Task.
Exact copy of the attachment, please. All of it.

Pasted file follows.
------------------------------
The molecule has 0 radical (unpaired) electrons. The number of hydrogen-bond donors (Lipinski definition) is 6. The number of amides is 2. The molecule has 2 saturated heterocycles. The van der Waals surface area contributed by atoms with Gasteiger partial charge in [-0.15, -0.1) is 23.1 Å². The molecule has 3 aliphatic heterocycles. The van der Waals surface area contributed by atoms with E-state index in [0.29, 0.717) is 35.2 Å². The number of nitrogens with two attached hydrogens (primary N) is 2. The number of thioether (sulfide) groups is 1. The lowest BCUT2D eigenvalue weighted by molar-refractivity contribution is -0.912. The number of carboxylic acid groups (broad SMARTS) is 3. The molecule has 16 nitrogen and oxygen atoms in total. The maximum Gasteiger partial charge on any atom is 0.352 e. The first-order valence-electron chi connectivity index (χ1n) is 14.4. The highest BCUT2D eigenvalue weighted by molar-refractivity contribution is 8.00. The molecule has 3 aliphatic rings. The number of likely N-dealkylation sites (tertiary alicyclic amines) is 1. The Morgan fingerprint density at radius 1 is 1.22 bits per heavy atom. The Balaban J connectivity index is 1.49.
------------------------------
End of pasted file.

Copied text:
The molecule has 0 radical (unpaired) electrons. The number of hydrogen-bond donors (Lipinski definition) is 6. The number of amides is 2. The molecule has 2 saturated heterocycles. The van der Waals surface area contributed by atoms with Gasteiger partial charge in [-0.15, -0.1) is 23.1 Å². The molecule has 3 aliphatic heterocycles. The van der Waals surface area contributed by atoms with E-state index in [0.29, 0.717) is 35.2 Å². The number of nitrogens with two attached hydrogens (primary N) is 2. The number of thioether (sulfide) groups is 1. The lowest BCUT2D eigenvalue weighted by molar-refractivity contribution is -0.912. The number of carboxylic acid groups (broad SMARTS) is 3. The molecule has 16 nitrogen and oxygen atoms in total. The maximum Gasteiger partial charge on any atom is 0.352 e. The first-order valence-electron chi connectivity index (χ1n) is 14.4. The highest BCUT2D eigenvalue weighted by molar-refractivity contribution is 8.00. The molecule has 3 aliphatic rings. The number of likely N-dealkylation sites (tertiary alicyclic amines) is 1. The Morgan fingerprint density at radius 1 is 1.22 bits per heavy atom. The Balaban J connectivity index is 1.49.